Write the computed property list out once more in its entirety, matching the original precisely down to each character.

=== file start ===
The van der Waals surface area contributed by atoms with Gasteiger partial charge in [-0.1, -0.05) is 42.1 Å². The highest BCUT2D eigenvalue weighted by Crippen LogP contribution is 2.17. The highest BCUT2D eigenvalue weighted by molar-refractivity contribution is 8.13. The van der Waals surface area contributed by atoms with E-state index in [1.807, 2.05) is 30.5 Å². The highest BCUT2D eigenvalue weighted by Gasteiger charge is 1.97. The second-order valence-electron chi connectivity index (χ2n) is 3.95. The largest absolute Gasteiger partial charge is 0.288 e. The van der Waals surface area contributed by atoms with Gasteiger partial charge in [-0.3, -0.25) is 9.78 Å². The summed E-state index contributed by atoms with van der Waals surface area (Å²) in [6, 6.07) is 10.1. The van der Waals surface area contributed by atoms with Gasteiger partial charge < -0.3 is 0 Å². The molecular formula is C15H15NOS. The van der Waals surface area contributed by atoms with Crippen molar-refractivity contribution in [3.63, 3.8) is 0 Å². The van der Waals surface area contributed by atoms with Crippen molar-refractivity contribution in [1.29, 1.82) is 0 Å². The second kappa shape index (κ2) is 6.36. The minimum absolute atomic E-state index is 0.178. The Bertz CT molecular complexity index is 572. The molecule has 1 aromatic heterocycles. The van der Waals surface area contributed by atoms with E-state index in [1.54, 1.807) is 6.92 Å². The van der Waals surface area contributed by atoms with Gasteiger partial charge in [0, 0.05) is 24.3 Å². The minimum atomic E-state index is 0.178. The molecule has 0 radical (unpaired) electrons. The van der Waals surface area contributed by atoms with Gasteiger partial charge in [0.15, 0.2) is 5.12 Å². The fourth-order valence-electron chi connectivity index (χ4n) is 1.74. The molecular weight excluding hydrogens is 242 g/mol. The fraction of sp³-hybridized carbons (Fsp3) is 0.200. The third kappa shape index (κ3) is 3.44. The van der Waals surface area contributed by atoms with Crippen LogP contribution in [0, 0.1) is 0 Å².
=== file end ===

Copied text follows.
The van der Waals surface area contributed by atoms with Gasteiger partial charge in [-0.1, -0.05) is 42.1 Å². The highest BCUT2D eigenvalue weighted by Crippen LogP contribution is 2.17. The highest BCUT2D eigenvalue weighted by molar-refractivity contribution is 8.13. The van der Waals surface area contributed by atoms with E-state index in [1.807, 2.05) is 30.5 Å². The highest BCUT2D eigenvalue weighted by Gasteiger charge is 1.97. The second-order valence-electron chi connectivity index (χ2n) is 3.95. The largest absolute Gasteiger partial charge is 0.288 e. The van der Waals surface area contributed by atoms with Gasteiger partial charge in [-0.3, -0.25) is 9.78 Å². The summed E-state index contributed by atoms with van der Waals surface area (Å²) in [6, 6.07) is 10.1. The van der Waals surface area contributed by atoms with Gasteiger partial charge < -0.3 is 0 Å². The molecular formula is C15H15NOS. The van der Waals surface area contributed by atoms with Crippen molar-refractivity contribution in [3.63, 3.8) is 0 Å². The van der Waals surface area contributed by atoms with Crippen molar-refractivity contribution in [1.29, 1.82) is 0 Å². The second kappa shape index (κ2) is 6.36. The minimum absolute atomic E-state index is 0.178. The Bertz CT molecular complexity index is 572. The molecule has 1 aromatic heterocycles. The van der Waals surface area contributed by atoms with E-state index in [1.54, 1.807) is 6.92 Å². The van der Waals surface area contributed by atoms with Gasteiger partial charge in [0, 0.05) is 24.3 Å². The minimum atomic E-state index is 0.178. The molecule has 0 radical (unpaired) electrons. The van der Waals surface area contributed by atoms with Gasteiger partial charge in [0.15, 0.2) is 5.12 Å². The fourth-order valence-electron chi connectivity index (χ4n) is 1.74. The molecular weight excluding hydrogens is 242 g/mol. The fraction of sp³-hybridized carbons (Fsp3) is 0.200. The third kappa shape index (κ3) is 3.44. The van der Waals surface area contributed by atoms with Crippen LogP contribution in [0, 0.1) is 0 Å².